“We’re being boarded!” someone yelled.
It wasn’t my job to fight. The soldiers would deal with that, I just had to keep us flying. In the distance, people were screaming. I heard shots, and then a sickening crunch of metal as the doors were forced open. Smoke billowed through the cockpit. I turned in my seat and saw a chaotic mass of humans trying to hold back a group of others. Then something struck me in the shoulder. I bit down a cry and turned back to the controls. My arm hung limply by my side, heavy with pain. I fumbled across the control panel with my other hand, but my fingers couldn’t grip or push anything. The shouting around me grew muted and my vision began to blur. Slowly, I sank away into nothing.
When I woke up, my head felt full of cotton wool. Something beeped and clicked beside me.
“Easy there,” said a voice. “Don’t try to sit up.”
“You’re in the infirmary. Still on the ship.”
“The ship was boarded, do you remember? It’s all right, we fought ‘em off.” I recognised that voice, but I couldn’t for the life of me remember his name. One of the younger medics. “You were shot in the shoulder, and you hit your head, but you’ll be fine.”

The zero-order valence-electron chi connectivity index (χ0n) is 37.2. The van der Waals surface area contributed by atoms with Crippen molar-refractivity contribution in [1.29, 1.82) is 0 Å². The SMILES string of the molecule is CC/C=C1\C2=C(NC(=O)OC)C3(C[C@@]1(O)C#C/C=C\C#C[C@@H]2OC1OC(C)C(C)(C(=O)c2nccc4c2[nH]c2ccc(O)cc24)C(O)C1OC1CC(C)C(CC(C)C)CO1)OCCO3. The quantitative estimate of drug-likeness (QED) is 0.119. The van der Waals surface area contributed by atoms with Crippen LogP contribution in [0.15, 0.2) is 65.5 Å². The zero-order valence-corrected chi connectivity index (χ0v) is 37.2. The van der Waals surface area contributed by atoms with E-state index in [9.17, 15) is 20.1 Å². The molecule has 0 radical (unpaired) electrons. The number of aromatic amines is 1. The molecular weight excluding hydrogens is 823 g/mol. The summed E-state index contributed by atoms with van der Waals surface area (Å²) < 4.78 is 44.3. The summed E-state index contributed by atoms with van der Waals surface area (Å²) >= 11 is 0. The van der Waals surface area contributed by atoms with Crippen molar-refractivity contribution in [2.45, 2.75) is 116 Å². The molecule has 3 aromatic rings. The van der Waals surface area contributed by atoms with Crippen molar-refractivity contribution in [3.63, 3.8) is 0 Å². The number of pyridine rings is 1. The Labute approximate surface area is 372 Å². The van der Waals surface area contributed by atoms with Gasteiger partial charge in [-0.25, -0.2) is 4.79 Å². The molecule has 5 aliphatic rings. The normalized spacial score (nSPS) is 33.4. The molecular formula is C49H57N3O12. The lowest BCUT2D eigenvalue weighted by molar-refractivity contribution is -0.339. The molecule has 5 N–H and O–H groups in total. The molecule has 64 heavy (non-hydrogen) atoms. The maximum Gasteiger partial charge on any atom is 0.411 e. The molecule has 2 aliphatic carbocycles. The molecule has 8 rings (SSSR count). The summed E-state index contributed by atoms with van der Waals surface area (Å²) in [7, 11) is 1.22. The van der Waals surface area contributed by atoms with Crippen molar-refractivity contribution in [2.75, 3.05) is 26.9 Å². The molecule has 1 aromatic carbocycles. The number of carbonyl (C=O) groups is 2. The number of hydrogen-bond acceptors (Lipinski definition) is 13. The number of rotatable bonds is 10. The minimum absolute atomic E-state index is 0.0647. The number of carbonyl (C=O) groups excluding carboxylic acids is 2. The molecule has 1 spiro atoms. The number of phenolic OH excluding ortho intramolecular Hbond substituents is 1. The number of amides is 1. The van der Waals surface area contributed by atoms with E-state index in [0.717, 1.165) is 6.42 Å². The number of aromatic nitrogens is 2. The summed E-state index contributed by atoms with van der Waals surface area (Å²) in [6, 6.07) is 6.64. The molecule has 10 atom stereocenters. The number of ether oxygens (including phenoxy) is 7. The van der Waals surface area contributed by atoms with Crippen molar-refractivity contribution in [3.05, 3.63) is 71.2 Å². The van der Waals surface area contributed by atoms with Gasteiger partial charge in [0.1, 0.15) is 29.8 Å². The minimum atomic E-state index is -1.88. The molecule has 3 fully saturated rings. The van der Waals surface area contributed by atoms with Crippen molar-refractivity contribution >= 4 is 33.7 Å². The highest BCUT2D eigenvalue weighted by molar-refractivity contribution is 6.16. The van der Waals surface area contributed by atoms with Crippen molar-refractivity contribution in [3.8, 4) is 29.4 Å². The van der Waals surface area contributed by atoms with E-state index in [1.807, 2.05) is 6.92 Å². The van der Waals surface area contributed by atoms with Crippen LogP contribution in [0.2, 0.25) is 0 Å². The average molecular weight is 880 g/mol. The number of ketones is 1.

I groaned. “Yeah. Fine.”
“Get some rest.”
There was a thick wad of bandages on one of my shoulders. I could barely feel the arm on that side. I blinked. Thoughts and images were pushing through the cotton wool in my head. I remembered the fight in the cockpit. The enemy were slightly shorter than humans. They were green, with scales on their heads, and three eyes.
The medic had left me. I shifted towards the edge of the bed and stretched out my good arm as far as I could. The floor was smooth and cold under my knuckles as I knocked three times. Then I lay back, exhausted, and waited. Don’t doze off, I told myself.
Two knocks. They echoed slightly in the space under the bed. The most beautiful sound in the world.